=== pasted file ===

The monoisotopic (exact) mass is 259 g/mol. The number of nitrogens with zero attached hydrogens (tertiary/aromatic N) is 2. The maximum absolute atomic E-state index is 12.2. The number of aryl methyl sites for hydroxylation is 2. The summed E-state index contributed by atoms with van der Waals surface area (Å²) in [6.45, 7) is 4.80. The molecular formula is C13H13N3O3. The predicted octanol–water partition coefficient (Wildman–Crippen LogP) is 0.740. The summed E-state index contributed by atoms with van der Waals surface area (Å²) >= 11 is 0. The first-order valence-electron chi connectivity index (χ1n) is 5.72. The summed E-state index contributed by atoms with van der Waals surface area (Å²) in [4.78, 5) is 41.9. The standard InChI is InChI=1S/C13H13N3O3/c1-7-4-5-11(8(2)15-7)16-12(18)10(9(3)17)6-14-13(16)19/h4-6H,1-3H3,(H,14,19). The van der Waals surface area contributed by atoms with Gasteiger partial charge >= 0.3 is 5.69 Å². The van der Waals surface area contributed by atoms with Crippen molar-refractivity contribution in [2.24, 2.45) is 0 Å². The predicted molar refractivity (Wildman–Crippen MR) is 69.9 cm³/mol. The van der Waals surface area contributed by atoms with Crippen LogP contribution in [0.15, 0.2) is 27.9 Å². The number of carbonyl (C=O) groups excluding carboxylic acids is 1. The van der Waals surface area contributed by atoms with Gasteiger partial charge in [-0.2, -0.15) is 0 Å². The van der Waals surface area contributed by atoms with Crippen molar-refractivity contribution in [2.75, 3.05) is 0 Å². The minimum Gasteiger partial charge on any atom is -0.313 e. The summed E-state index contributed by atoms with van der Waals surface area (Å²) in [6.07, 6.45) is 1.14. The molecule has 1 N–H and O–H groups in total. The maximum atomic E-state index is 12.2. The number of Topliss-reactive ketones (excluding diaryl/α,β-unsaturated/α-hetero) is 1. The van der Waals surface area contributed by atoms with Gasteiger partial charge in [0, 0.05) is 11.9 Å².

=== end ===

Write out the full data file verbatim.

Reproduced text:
The monoisotopic (exact) mass is 259 g/mol. The number of nitrogens with zero attached hydrogens (tertiary/aromatic N) is 2. The maximum absolute atomic E-state index is 12.2. The number of aryl methyl sites for hydroxylation is 2. The summed E-state index contributed by atoms with van der Waals surface area (Å²) in [6.45, 7) is 4.80. The molecular formula is C13H13N3O3. The predicted octanol–water partition coefficient (Wildman–Crippen LogP) is 0.740. The summed E-state index contributed by atoms with van der Waals surface area (Å²) >= 11 is 0. The first-order valence-electron chi connectivity index (χ1n) is 5.72. The summed E-state index contributed by atoms with van der Waals surface area (Å²) in [4.78, 5) is 41.9. The standard InChI is InChI=1S/C13H13N3O3/c1-7-4-5-11(8(2)15-7)16-12(18)10(9(3)17)6-14-13(16)19/h4-6H,1-3H3,(H,14,19). The van der Waals surface area contributed by atoms with Gasteiger partial charge >= 0.3 is 5.69 Å². The van der Waals surface area contributed by atoms with Crippen molar-refractivity contribution in [2.24, 2.45) is 0 Å². The predicted molar refractivity (Wildman–Crippen MR) is 69.9 cm³/mol. The van der Waals surface area contributed by atoms with Crippen LogP contribution in [0.15, 0.2) is 27.9 Å². The number of carbonyl (C=O) groups excluding carboxylic acids is 1. The van der Waals surface area contributed by atoms with Gasteiger partial charge in [-0.2, -0.15) is 0 Å². The van der Waals surface area contributed by atoms with Crippen molar-refractivity contribution in [2.75, 3.05) is 0 Å². The minimum Gasteiger partial charge on any atom is -0.313 e. The summed E-state index contributed by atoms with van der Waals surface area (Å²) in [6.07, 6.45) is 1.14. The molecule has 1 N–H and O–H groups in total. The maximum atomic E-state index is 12.2. The number of Topliss-reactive ketones (excluding diaryl/α,β-unsaturated/α-hetero) is 1. The van der Waals surface area contributed by atoms with Gasteiger partial charge in [0, 0.05) is 11.9 Å².